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Category Archives: Greenhous gas

Fossil fuels such as coal, oil and gas have helped transformed our power and transport industries for decades till now. But recent geo-political situations, depleting fossil sources and Carbon pollution, global warming and climate change have raised serious questions about the future of fossil fuels. However, countries who have massively invested in fossil fuel infrastructure and who have been heavily relying on supply of fossil fuels have started realizing an inescapable truth that they are running out of time to find an alternative to fossil fuels. Recently Hydrogen has been suggested as an alternative source of energy and many countries are gearing up to promote Hydrogen on a massive scale. The countries who have been traditionally using fossil fuels are now focussing on generating hydrogen from fossil fuels as an easier option. But the basic problem with this approach is they still depend on fossil fuels which means they still contribute to Carbon emission and climate change. They can conveniently dispute or deny the fact that man-made Carbon emissions cause global warming in order to score political points among the ‘gullible public’. Democracy is all about numbers and as along as these number stack up the political parties will take advantage of the system and try to push their agenda. But all these efforts are only short term and they still cannot escape the truth that man made Carbon emission is transforming our world for the worst and the future looks bleak.

However, there is a silver lining in the dark clouds of global warming and climate change in the form of renewable Hydrogen. It is now possible to generate Hydrogen using renewable energy sources such as Hydro, solar, wind, geothermal and OTEC (ocean thermal energy conversion systems) that can used not only decarbonize our present economy and also has the capacity to transform future energy and to a cleaner and more sustainable environment. It is now possible to achieve a circular economy in energy sector which means the CO2 emission from existing and operating power plants using fossil fuels can be reversed using renewable Hydrogen so that one can continue to generate power but with Zero Carbon emission. This is a huge transformation.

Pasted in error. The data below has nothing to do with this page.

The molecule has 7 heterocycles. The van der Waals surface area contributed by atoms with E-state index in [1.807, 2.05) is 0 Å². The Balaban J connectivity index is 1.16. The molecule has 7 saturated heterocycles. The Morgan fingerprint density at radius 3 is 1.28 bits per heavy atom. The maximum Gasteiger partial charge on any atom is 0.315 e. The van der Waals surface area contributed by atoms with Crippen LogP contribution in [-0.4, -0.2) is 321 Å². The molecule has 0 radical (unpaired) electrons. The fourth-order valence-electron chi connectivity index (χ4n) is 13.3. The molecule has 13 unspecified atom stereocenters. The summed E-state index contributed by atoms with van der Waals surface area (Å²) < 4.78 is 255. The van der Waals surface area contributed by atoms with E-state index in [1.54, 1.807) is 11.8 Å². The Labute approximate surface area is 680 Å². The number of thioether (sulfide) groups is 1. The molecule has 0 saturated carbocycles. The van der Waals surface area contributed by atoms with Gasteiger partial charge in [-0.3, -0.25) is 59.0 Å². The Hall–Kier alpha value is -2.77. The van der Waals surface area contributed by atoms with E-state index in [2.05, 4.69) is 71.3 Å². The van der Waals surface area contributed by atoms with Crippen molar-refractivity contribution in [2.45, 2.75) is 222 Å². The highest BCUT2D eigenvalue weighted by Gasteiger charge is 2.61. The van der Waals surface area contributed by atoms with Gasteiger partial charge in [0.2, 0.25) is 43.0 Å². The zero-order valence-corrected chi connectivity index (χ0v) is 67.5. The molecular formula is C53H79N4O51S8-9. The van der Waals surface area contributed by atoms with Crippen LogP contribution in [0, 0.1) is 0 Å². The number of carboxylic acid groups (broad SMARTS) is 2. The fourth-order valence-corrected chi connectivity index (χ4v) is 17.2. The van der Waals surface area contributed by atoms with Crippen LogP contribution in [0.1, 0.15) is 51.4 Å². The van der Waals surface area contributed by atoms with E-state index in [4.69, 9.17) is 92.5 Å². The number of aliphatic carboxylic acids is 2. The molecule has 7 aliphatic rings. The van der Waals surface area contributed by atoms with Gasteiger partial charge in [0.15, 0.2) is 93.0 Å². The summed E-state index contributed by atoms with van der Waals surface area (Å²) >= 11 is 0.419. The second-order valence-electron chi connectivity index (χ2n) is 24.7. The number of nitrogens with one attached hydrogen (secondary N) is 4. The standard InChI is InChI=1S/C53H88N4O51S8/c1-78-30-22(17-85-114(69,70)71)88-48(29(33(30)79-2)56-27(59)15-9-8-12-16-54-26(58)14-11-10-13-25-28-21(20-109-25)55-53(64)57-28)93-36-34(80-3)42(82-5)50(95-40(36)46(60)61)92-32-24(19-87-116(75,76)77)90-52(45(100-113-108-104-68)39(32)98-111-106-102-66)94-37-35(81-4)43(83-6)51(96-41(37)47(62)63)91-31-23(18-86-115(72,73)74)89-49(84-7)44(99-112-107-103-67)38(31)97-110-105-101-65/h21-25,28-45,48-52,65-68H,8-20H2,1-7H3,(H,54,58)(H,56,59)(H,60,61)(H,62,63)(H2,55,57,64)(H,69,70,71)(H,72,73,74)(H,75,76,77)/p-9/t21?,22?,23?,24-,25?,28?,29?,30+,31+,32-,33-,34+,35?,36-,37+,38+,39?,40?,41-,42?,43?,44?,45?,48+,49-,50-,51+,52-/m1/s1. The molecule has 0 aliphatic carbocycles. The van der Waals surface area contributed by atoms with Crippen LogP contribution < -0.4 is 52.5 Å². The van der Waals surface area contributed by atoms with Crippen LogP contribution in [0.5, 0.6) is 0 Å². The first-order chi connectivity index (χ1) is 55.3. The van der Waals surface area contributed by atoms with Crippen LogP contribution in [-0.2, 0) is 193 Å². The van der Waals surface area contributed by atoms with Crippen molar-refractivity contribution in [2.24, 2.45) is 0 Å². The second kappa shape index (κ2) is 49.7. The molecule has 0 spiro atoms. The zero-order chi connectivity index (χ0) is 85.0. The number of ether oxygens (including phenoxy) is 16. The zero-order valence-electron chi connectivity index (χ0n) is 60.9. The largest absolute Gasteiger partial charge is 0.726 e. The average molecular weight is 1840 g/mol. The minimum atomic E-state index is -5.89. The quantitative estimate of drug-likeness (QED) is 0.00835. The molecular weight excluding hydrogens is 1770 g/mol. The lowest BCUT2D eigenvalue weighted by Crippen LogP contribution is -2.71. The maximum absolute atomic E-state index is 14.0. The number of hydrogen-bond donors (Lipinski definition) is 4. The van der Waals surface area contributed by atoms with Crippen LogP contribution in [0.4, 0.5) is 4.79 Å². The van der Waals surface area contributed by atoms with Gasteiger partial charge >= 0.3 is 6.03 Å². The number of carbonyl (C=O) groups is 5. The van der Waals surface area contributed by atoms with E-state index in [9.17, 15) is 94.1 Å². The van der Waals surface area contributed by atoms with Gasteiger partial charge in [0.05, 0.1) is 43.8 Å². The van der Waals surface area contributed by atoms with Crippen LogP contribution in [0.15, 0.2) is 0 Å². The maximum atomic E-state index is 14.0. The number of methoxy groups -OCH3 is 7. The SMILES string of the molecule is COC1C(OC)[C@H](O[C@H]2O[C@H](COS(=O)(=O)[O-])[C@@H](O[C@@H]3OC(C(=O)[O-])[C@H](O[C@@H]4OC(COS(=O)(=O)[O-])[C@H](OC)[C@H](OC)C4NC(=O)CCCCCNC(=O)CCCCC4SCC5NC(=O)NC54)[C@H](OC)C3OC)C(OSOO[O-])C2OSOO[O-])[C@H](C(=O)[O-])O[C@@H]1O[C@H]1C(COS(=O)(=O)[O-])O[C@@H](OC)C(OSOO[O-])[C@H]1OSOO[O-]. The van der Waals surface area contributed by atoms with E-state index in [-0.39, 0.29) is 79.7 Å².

However, the usage of fossil fuels will continue in other industries such as petrochemicals, polymers and additives, and other synthetic materials. But one can take advantage of using renewable Hydrogen even in such industries using Green Chemistry initiatives so that they can become more sustainable.

However Renewable Hydrogen is a currently very expensive though it is generated from abundantly available natural resources such as sun, wind and water because PV solar panels are made from high purity silicon material again made from simple sand. We cannot afford to take natural resources lightly because they are precious commodities. With limited usage of renewable energy at current levels the cost of PV solar panels is still very expensive but likely to come down as we deploy more and more solar panels in the future. We should also be careful how we use renewable Hydrogen. Our first and foremost usage of renewable Hydrogen should be to decarbonize the fossil economy and achieve a circular economy. It means we must convert CO2 emissions into renewable natural gas (RNG) suing renewable Hydrogen so that the Carbon can be recycled indefinitely with Zero Carbon emission while power plants using fossil fuels can continue to generate a base load power. By this way we will be able to address two issue namely meeting the rising energy demand at a cheaper price while eliminating global warming and climate change. All other use of renewable hydrogen such as Hydrogen vehicles for transportation using fuel cell etc will be secondary because they are not our priority. If we can generate a base load power (24 x7) using renewable Hydrogen with zero Carbon emission, then that should be our focus whether we believe it climate science or not. This will also help us conserve fossil fuels that may be rarely used to meet certain critical needs while substantially reducing the carbon emission.